This Day in Giants History, September 26, 1900: Christy Mathewson Blows a Lead

"<strongAt Boston’s South End Grounds, Giants reliever Christy Mathewson fails to hold a 7-4 lead, and Boston wins, 8-7. It is Matty’s third loss. The Giants will return the rookie to Norfolk of the Virginia League rather than pay the full $1,500 purchase price for Mathewson, and he will be drafted by Cincinnati for $100.


In June 1900, William Hannon, the owner of the Norfolk franchise in the Virginia League, gave his promising young pitcher, Christy Mathewson, a choice. There were three teams that wanted the pitcher’s services, each willing to pay Hannon a conditional $1,500 for the youngster’s contract. Hannon proposed to let Mathewson choose between the three — the Cincinnati Reds and New York Giants of the National League, and the Milwaukee franchise of the Western League. Thinking that it would be easier to impress from amongst New York’s weak pitching staff than from the strong staff Connie Mack was building in Milwaukee, Mathewson chose the Giants.

George Davis was the manager of the Giants, and he liked Mathewson’s stuff right away, and gave Mathewson’s signature pitch — the “fadeway” — its name. Used infrequently in the final weeks of the season, Matty didn’t seem prepared for the big time. He worked in five games, with no victories, and gave up 35 hits in 30 innings. Worse yet, walked 14 batters, proof that he hadn’t gotten hit pitches under control.

Andrew Freedman, the notoriously mercurial Giant owner, lost no time in returning Matty to Norfolk so he could get a refund on his $1,500. While Freedman appeared to care nothing for what happened to this pitcher, things were not what they seemed. Freedman had asked his ally, Cincinnati Reds owner John Brush, to draft Mathewson from Norfolk as soon as Freedman sent the young man back. Without notifying Mathewson of his machinations with Freedman, Brush did just that.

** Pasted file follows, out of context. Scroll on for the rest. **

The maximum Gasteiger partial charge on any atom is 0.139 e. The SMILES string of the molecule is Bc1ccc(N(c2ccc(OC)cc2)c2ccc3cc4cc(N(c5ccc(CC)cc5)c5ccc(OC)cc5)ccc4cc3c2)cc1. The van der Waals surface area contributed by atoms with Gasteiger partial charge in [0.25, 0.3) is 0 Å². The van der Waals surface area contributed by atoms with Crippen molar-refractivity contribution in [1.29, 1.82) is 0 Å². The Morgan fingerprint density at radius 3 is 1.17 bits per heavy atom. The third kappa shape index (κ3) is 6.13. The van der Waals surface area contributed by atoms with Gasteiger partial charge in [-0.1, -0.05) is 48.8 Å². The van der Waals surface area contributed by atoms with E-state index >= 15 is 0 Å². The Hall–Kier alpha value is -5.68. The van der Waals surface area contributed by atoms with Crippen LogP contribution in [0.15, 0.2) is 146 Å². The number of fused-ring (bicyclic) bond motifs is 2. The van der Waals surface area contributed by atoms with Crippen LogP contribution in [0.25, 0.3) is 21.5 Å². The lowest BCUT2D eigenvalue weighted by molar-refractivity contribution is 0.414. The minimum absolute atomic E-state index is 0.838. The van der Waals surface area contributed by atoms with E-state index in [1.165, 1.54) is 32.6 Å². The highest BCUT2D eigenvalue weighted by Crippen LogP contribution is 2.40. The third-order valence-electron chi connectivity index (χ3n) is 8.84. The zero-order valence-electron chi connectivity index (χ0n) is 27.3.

Convinced he was a failure, Matty was prepared to return to Bucknell and finish his college education. Instead, Connie Mack, now charged by Ban Johnson with organizing an American League club to begin play in Philadelphia in 1901, reached out to Mathewson, offering him $1,500 to sign with his club. Fond of college ballplayers, Mack was intent on acquiring more. Owing money for books and other items at Bucknell, Matty asked Mack for a $50 advance, and reached an oral agreement with him.

At the same time, however, by prearrangement, the Reds traded Mathewson back to the Giants for the washed up “Hoosier Thunderbolt,” Amos Rusie. Mathewson still considered himself the property of Milwaukee, notwithstanding the dealings of the Giants and Reds. Andrew Freedman, though, demanded that Mathewson come to New York immediately to explain why he had any conversations at all with the upstart American League, which he insisted wouldn’t last more than a few months. Every player who signed with the American League, warned Freedman, would be blacklisted — no small threat to a young player like Mathewson. Freedman, a litigious man, threatened the young pitcher with a lawsuit.

Promised by Freedman that his travel costs would be reimbursed, Mathewson went to New York and explained to Freedman that he didn’t want to go back on his word to Mack, and had taken a $50 advance from Philadelphia. Mathewson asked if Freedman would return the money to Mack if Mathewson signed with the Giants, and Freedman said he would. Of course, though, Freedman never did, and Mathewson paid Mack back out of his own salary. Mack, for his part, never responded to the letter Mathewson had sent asking if Mack would stand by him in the event of a suit by Freedman.

What Mathewson didn’t know was that Brush had already agreed to purchase the Giants from Freedman. By acquiring Rusie for the Reds, he’s already removed from the Giants a notoriously balky player known for haggling over salary and even holding out. For Brush, the trade was less about sending a promising Mathewson to the Giants than making sure he didn’t have the cantankerous Rusie waiting for him in New York. Mathewson was the unwitting participant in what passed for business dealings in the National League at the time, caught in a play conducted between two scoundrels.

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